aerial of palm oil trees

Mapping deforestation-intensive supply chains in Indonesia

About

The production of commodities such as palm oil and timber is a crucial driver of economic growth for many countries. Yet in many places, agricultural expansion for these and other commodities is driving deforestation, destroying irreplaceable habitats, negatively impacting the rights and livelihoods of local communities, and exacerbating climate change. Some governments, companies and investors have made commitments to achieve deforestation-free supply chains, but the complexity and opacity of global trade poses a major obstacle. For action on sustainable trade to be effective it is important to understand the supply chains of individual buyers from beginning to end, and the risks they are exposed to as a result.

We focus our attention on Indonesia, where we examine the wood pulp and palm oil industries and attempt to map their supply chains to demonstrate how commodity exports are linked to environmental and social harms in the places where they are produced, allowing companies, financial institutions, governments, and others to understand the risks and identify opportunities for more sustainable production.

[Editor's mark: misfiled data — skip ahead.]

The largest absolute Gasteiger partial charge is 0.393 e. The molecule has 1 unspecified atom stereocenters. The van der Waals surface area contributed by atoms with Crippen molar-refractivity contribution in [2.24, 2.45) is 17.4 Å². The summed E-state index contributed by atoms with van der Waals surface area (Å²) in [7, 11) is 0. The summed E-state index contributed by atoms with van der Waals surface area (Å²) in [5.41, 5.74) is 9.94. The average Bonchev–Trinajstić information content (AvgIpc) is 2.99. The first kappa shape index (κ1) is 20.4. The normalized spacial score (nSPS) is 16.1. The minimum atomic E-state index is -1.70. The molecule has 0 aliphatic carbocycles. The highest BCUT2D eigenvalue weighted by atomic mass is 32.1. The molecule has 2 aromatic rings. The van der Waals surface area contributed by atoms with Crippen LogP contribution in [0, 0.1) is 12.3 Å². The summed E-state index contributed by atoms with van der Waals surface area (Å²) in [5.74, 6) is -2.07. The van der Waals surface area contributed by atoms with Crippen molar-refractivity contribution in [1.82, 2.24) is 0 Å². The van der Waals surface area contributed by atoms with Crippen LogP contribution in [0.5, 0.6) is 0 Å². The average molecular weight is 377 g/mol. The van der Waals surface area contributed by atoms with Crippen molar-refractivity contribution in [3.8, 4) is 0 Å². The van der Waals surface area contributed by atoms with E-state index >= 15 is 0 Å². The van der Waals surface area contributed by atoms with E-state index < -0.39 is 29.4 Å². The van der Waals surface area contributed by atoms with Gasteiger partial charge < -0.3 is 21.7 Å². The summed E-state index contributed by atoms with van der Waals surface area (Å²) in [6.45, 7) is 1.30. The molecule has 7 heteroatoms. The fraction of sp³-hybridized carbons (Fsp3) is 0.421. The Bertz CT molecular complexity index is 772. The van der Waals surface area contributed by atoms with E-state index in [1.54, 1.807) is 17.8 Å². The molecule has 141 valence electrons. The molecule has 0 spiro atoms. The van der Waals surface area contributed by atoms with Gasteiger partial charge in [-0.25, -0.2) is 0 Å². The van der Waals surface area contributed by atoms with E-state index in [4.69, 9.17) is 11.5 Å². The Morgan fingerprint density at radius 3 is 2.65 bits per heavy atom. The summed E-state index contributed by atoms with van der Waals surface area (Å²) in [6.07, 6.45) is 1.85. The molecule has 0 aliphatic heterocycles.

Approach

This project is part of a larger, data-driven transparency initiative called Trase that develops freely-available online tools and actionable intelligence to enable companies, financial institutions, governments and civil society organizations to take practical steps to address deforestation. We are facilitating the application of Trase’s unique supply chain mapping approach to bring together disparate, publicly available data to connect consumer markets to deforestation and other impacts on the ground in Indonesia. This method involves combining self-disclosed data from companies with customs, shipping, tax, logistics, and other data to link consumer countries and traders with places of production, as well as the patterns of ownership and investment in trading companies.